When a 10 seems likely, a home crowd will watch the scoreboard instead of the visiting team. And if it actually happens, whoever’s competing at the moment it flashes better hope her focus is on point because it’s about to get loud.

NCAA fans live for these moments. A perfect 10 is the NCAA gymnastics equivalent to a grand slam in baseball or a hail mary in football. It doesn’t happen at every meet, but when it does, it creates a kind of energy in the crowd that keeps them coming back for more.

At the international elite level, the meaning of perfection is definitely in the realm of “undeniably without fault.” We’ll probably never see a 10.0 in execution from even the most polished Olympians, but NCAA is a different animal. A gymnast who is “as good as possible” here is someone who can hit an exceptionally clean set capped off with a stuck dismount. No one in the arena cares about a slightly bent chest or how far apart the feet are on the landing; when a routine is top-notch in every other sense of the word, judges tend to overlook these minor faults because of how relatively perfect they are compared with others in the same session.

Judges have awarded more than 20 perfect 10s so far in 2015. More than half were handed out on vault, where the quick nature of the routine makes it easier to make it through without much in the way of deductions. No perfect 10 I’ve seen this season was completely without error, but every last one has been deserving.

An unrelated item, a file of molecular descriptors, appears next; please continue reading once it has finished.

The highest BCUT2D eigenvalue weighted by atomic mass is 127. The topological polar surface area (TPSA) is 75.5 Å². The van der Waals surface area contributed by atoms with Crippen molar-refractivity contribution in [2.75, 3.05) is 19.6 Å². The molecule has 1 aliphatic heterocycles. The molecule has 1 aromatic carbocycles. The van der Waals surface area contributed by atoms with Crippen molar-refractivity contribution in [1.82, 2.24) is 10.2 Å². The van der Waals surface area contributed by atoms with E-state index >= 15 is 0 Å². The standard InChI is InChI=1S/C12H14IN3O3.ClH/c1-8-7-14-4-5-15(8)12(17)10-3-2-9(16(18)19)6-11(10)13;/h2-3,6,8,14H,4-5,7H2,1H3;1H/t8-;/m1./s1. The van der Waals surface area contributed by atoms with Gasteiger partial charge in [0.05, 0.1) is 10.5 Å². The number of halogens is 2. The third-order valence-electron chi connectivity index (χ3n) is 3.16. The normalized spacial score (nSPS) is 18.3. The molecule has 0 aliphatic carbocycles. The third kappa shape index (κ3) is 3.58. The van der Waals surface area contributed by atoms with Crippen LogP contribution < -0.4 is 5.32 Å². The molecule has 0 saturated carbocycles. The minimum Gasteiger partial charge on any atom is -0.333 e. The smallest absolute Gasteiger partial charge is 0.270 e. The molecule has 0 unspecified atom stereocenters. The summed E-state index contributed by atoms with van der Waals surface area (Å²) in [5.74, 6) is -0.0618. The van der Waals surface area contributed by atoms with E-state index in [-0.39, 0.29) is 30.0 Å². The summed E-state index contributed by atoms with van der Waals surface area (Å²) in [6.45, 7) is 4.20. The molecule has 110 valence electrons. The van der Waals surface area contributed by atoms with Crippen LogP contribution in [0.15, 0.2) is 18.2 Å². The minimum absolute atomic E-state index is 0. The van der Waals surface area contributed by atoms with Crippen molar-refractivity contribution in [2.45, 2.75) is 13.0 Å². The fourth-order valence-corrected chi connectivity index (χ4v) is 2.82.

Look at Erica Brewer’s beam in her senior night performance at Oklahoma. Brewer had never earned a perfect 10 before in her career, and on any other night, her exceptional routine would’ve been somewhere in the 9.9s. But everything came together on March 6. Not only was it her last regular season meet at home with her entire family part of the Lloyd Noble Center’s record-breaking crowd, but she was anchoring a rotation that had counted almost zero noticeable errors in the five routines before her, building toward perfection, one acro series at a time. The crowd could feel it and chanted for a 10 after Brewer dismounted. And when she got it, they erupted into screams so loud you couldn’t hear the floor music of the visiting team.